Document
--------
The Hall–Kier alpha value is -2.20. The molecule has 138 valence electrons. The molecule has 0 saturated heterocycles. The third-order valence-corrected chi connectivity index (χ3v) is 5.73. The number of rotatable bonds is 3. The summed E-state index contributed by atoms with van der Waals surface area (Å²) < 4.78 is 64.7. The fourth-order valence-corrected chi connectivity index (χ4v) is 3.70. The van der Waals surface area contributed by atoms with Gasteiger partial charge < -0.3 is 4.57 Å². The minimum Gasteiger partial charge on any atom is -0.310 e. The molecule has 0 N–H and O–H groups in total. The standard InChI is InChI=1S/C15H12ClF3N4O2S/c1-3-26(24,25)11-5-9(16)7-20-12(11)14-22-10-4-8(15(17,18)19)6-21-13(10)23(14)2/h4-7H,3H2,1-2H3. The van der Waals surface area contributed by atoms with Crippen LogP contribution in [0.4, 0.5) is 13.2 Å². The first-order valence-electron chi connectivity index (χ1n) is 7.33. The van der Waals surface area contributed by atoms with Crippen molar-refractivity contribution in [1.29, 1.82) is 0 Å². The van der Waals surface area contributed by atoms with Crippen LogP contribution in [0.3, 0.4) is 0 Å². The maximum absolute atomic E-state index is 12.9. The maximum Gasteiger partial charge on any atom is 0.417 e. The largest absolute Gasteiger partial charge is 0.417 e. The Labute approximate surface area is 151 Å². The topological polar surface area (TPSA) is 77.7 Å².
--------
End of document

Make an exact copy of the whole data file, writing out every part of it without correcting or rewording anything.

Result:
The Hall–Kier alpha value is -2.20. The molecule has 138 valence electrons. The molecule has 0 saturated heterocycles. The third-order valence-corrected chi connectivity index (χ3v) is 5.73. The number of rotatable bonds is 3. The summed E-state index contributed by atoms with van der Waals surface area (Å²) < 4.78 is 64.7. The fourth-order valence-corrected chi connectivity index (χ4v) is 3.70. The van der Waals surface area contributed by atoms with Gasteiger partial charge < -0.3 is 4.57 Å². The minimum Gasteiger partial charge on any atom is -0.310 e. The molecule has 0 N–H and O–H groups in total. The standard InChI is InChI=1S/C15H12ClF3N4O2S/c1-3-26(24,25)11-5-9(16)7-20-12(11)14-22-10-4-8(15(17,18)19)6-21-13(10)23(14)2/h4-7H,3H2,1-2H3. The van der Waals surface area contributed by atoms with Crippen LogP contribution in [0.4, 0.5) is 13.2 Å². The first-order valence-electron chi connectivity index (χ1n) is 7.33. The van der Waals surface area contributed by atoms with Crippen molar-refractivity contribution in [1.29, 1.82) is 0 Å². The van der Waals surface area contributed by atoms with Crippen LogP contribution in [0.3, 0.4) is 0 Å². The maximum absolute atomic E-state index is 12.9. The maximum Gasteiger partial charge on any atom is 0.417 e. The largest absolute Gasteiger partial charge is 0.417 e. The Labute approximate surface area is 151 Å². The topological polar surface area (TPSA) is 77.7 Å².